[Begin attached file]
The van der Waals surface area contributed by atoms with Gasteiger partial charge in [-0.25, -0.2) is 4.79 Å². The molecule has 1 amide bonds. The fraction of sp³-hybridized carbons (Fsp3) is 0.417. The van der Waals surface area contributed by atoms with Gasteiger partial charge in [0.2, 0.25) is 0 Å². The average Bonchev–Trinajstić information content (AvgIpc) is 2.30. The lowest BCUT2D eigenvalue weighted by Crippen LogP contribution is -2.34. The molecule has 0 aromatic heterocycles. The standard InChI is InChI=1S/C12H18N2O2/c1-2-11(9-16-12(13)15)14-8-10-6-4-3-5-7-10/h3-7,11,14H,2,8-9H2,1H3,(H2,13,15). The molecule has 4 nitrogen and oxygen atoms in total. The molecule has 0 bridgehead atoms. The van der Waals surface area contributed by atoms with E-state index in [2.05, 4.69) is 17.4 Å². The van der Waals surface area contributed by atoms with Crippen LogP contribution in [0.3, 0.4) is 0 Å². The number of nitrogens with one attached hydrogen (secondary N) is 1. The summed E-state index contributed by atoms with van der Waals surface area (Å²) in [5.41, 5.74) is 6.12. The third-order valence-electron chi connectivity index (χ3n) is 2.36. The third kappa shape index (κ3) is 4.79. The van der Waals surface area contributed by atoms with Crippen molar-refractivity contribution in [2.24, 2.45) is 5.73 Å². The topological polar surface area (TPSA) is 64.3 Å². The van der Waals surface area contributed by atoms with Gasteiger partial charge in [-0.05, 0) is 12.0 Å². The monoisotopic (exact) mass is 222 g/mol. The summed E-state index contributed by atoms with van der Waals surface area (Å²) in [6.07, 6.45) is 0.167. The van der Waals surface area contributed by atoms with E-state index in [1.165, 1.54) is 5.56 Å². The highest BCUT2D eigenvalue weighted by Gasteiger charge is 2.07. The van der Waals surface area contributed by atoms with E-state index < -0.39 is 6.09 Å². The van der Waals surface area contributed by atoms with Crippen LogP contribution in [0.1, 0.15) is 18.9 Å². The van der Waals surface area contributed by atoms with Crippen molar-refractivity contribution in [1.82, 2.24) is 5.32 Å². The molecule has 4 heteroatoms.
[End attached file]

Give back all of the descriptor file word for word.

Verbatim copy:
The van der Waals surface area contributed by atoms with Gasteiger partial charge in [-0.25, -0.2) is 4.79 Å². The molecule has 1 amide bonds. The fraction of sp³-hybridized carbons (Fsp3) is 0.417. The van der Waals surface area contributed by atoms with Gasteiger partial charge in [0.2, 0.25) is 0 Å². The average Bonchev–Trinajstić information content (AvgIpc) is 2.30. The lowest BCUT2D eigenvalue weighted by Crippen LogP contribution is -2.34. The molecule has 0 aromatic heterocycles. The standard InChI is InChI=1S/C12H18N2O2/c1-2-11(9-16-12(13)15)14-8-10-6-4-3-5-7-10/h3-7,11,14H,2,8-9H2,1H3,(H2,13,15). The molecule has 4 nitrogen and oxygen atoms in total. The molecule has 0 bridgehead atoms. The van der Waals surface area contributed by atoms with E-state index in [2.05, 4.69) is 17.4 Å². The van der Waals surface area contributed by atoms with Crippen LogP contribution in [0.3, 0.4) is 0 Å². The number of nitrogens with one attached hydrogen (secondary N) is 1. The summed E-state index contributed by atoms with van der Waals surface area (Å²) in [5.41, 5.74) is 6.12. The third-order valence-electron chi connectivity index (χ3n) is 2.36. The third kappa shape index (κ3) is 4.79. The van der Waals surface area contributed by atoms with Crippen molar-refractivity contribution in [2.24, 2.45) is 5.73 Å². The topological polar surface area (TPSA) is 64.3 Å². The van der Waals surface area contributed by atoms with Gasteiger partial charge in [-0.05, 0) is 12.0 Å². The monoisotopic (exact) mass is 222 g/mol. The summed E-state index contributed by atoms with van der Waals surface area (Å²) in [6.07, 6.45) is 0.167. The van der Waals surface area contributed by atoms with E-state index in [1.165, 1.54) is 5.56 Å². The highest BCUT2D eigenvalue weighted by Gasteiger charge is 2.07. The van der Waals surface area contributed by atoms with E-state index < -0.39 is 6.09 Å². The van der Waals surface area contributed by atoms with Crippen LogP contribution in [0.1, 0.15) is 18.9 Å². The van der Waals surface area contributed by atoms with Crippen molar-refractivity contribution in [1.82, 2.24) is 5.32 Å². The molecule has 4 heteroatoms.